The Slovenia Times

New Fiasco of the Slovenian judicial system


The court's judging panel released five from custody and lifted house arrest against two further of the total of 17 defendants in the high-profile cocaine trial, after deciding to exclude part of the evidence.

Voicing "shock" at the decision, State District Prosecutor Blanka Žgajnar said the judging panel ruled that all the evidence collected in Slovenia and Serbia was gathered unlawfully, by violating human rights and freedoms.

Based on that decision, the panel released most of the defendants from custody. This means the panel does not think reasonable ground has been presented for suspicion the defendants committed the charges brought against them, the prosecutor said.

She said the excluded evidence was collected also based on an order by the Ljubljana District Court, announcing an appeal against the decision to end remand within three days.

The prosecution will also appeal against the exclusion of part of evidence, but only by appealing against the verdict, which Žgajnar hopes will be declared by 23 November.

"Serbian evidence was obviously sufficient for Serbia to pronounce final guilty verdicts, while Slovenia is obviously a human rights oasis where such evidence is not sufficient," prosecutor Mateja Gončin stated.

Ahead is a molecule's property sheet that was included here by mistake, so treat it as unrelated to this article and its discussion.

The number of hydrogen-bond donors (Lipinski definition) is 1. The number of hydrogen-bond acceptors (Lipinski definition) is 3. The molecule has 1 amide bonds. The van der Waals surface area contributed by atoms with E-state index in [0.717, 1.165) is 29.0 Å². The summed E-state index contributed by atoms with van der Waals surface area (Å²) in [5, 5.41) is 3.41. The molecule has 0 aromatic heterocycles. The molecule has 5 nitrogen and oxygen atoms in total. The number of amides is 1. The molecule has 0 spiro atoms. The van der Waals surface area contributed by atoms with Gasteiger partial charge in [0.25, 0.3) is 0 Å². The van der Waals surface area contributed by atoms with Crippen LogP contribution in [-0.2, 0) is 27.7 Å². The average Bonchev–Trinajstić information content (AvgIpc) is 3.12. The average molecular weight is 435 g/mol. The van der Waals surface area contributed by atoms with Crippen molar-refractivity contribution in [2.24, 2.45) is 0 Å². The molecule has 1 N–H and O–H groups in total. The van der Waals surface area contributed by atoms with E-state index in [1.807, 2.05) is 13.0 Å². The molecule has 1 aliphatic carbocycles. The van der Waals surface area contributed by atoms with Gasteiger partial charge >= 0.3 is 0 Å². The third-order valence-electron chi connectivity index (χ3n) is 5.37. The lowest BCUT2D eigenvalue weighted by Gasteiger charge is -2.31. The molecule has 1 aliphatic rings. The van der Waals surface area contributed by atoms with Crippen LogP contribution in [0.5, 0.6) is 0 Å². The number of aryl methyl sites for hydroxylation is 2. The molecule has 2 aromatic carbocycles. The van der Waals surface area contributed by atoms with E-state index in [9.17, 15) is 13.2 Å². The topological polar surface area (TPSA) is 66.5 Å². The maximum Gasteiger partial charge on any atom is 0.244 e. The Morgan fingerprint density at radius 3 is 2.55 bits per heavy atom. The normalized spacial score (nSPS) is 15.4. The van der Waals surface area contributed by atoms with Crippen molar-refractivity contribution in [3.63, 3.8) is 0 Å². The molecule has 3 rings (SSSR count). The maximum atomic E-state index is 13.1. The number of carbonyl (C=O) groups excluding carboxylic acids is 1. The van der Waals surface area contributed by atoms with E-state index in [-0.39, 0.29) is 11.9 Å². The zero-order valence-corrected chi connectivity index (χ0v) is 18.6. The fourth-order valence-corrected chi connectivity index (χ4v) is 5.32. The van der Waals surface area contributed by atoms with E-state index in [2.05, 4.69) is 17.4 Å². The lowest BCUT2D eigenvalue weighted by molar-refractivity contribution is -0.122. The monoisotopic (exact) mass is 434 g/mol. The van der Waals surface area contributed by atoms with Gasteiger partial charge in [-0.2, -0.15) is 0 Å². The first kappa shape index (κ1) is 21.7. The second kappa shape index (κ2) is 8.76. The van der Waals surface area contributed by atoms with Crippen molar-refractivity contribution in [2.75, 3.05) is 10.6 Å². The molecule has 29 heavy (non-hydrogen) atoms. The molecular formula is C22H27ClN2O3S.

The evidence remaining is mainly that collected in Italy and Uruguay.

Žgajnar said the list of the evidence excluded was very long and would still need to be examined, but she would expect what remains was mainly incriminating for the part of subordinate ring members operating in Italy.

The defence welcomed the decision with Tošić's lawyer Luka Zajc stating that the defence's arguments proved justified. He claimed that no piece of evidence, including those excluded, was incriminating for Tošić.

Head of the Criminal Police Administration Jurij Ferme expressed surprise at the court's decision saying that the administration believed the police and investigators acted lawfully and professionally throughout the investigation, following the prosecutor's directions.

Ferme said there had been cases before where defendants were released from custody but were remanded again later or were found guilty by court later.

The trial of the Slovenian arm of a suspected international drug ring started on 10 May 2011, nearly a year after arrests were made in Slovenia as part of an international police operation under code name Balkan Warrior.

The prosecution filed the indictment on 23 November 2010, nearly two years ago, which is the upper limit for keeping a defendant in custody.

The defendants are charged with drug production and trafficking, and racketeering.


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